A belated but necessary apology
TheStar.com – comment – A belated but necessary apology
June 17, 2008. John Croutch, Community Editorial Board
I am writing this for all those Canadians who may question why the federal government needed to apologize to aboriginal peoples for crimes that many might consider to be no more than a regrettable chapter in a checkered Canadian past.
In reading this, you will notice that I choose my words carefully. I do so because I, like many aboriginal people, have become accustomed to being told that aboriginals do not hold a patent on suffering.
How many times have I been told that many people who are now citizens of Canada suffered far worse indignities in their own countries before finding sanctuary on Canadian shores? And I am further reminded that many immigrants, both in the past and still today, have encountered government policy in this country that is overtly racist.
However, government has evolved over time and the policies that once closed the doors to many immigrants were radically altered by the introduction of the points system.
Even so, I need not be reminded that even as this apology was being drafted, the current government was being accused by opposition parties of nudging the door closed again with the introduction of Bill C-50.
That being said, many immigrants have come from countries where any opposition to government policies was ruthlessly crushed. On arriving on Canadian soil they have found a democracy that permits dissent and have exercised this freedom to bring about change in government policy that reflects the demands of an ever-changing demographic. The system is not perfect but it has welcomed many people who would have faced an uncertain future in their own homelands.
During this same period, however, aboriginal peoples were pushed to the margins of society by policies enacted to eliminate the Indian. The government attempted to strip away aboriginal languages and cultures by establishing a residential school system that was, as Duncan Campbell Scott, deputy superintendent general of the Department of Indian Affairs from 1913 to 1932, stated, meant to drive a “cultural wedge … between younger and older Indians.”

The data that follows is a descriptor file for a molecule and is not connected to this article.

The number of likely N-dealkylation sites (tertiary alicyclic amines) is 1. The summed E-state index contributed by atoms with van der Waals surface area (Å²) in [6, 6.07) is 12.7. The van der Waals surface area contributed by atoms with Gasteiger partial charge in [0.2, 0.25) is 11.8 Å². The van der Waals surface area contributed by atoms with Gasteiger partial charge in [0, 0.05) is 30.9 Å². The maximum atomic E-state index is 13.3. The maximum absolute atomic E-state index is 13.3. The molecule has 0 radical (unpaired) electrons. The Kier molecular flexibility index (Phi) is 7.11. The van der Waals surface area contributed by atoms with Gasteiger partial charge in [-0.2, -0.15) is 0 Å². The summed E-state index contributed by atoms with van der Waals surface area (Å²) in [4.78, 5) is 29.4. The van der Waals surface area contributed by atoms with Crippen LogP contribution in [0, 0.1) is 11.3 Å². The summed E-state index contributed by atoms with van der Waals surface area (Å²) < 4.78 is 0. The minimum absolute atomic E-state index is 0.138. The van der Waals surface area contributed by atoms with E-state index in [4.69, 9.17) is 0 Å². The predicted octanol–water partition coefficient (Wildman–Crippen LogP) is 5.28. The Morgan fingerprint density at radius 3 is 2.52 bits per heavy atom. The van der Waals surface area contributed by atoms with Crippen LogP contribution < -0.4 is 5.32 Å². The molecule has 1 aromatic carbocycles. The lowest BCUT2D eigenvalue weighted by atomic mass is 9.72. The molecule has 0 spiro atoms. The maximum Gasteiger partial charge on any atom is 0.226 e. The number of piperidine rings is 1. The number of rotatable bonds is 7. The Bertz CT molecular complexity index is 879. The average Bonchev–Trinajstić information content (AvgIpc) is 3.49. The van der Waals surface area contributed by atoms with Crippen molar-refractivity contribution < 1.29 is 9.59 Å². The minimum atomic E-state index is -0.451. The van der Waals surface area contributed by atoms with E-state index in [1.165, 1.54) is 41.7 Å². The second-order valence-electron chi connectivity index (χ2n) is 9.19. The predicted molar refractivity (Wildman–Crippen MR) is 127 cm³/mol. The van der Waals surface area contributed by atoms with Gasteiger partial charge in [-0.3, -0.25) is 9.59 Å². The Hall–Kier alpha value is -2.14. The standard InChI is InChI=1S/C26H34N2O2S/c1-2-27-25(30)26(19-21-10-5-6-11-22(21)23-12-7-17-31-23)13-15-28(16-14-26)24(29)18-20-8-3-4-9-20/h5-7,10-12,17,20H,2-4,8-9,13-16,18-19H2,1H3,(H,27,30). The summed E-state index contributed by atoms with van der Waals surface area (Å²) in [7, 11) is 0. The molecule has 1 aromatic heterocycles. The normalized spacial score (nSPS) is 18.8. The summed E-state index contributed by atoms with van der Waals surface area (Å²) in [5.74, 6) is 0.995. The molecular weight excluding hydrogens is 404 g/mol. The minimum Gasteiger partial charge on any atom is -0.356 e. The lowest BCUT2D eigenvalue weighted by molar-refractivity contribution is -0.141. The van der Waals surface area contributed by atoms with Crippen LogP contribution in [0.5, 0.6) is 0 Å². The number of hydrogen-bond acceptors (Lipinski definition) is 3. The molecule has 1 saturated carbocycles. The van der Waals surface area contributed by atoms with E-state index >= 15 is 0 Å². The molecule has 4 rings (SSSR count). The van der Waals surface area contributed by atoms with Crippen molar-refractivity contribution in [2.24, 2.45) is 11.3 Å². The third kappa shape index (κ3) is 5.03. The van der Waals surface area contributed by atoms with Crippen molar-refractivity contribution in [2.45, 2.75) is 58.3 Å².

This, combined with forced adoptions and the contradictory practice of assimilation through isolation â€“ also known as the reserve system â€“ resulted in unfathomable damage to aboriginal families that is still being felt today.
Immigrant families who come to this country carry with them cultures, languages and spiritual practices that are openly accepted and constitutionally protected. Their sense of identity is intact and they retain a sense of pride in who they are.
This is not to say that aboriginal peoples have lost their identity. It has, however, been seriously eroded and the pride in who we are often has been overshadowed by the shame of being relegated to the lowest level of Canadian society.
This is the legacy of Canadian policy toward aboriginal peoples. This long-overdue apology will serve three purposes:
It is the initial step the victims and their families need to begin the healing process and to forgive the Canadian government and themselves.
It places the responsibility for these crimes where it rightfully belongs: in the hands of the federal government of Canada.
It finally allows the true history of Canada to be revealed, showing that the conditions in which many aboriginal peoples find themselves are not of their own making.
The playing field has never been level and, as a result, the resources of this wealthy nation have never been shared equitably with the first peoples who have always called this land home.
John Croutch is an Ojibway member of the Wikwemikong First Nations of Manitoulin Island who is attending the University of Toronto.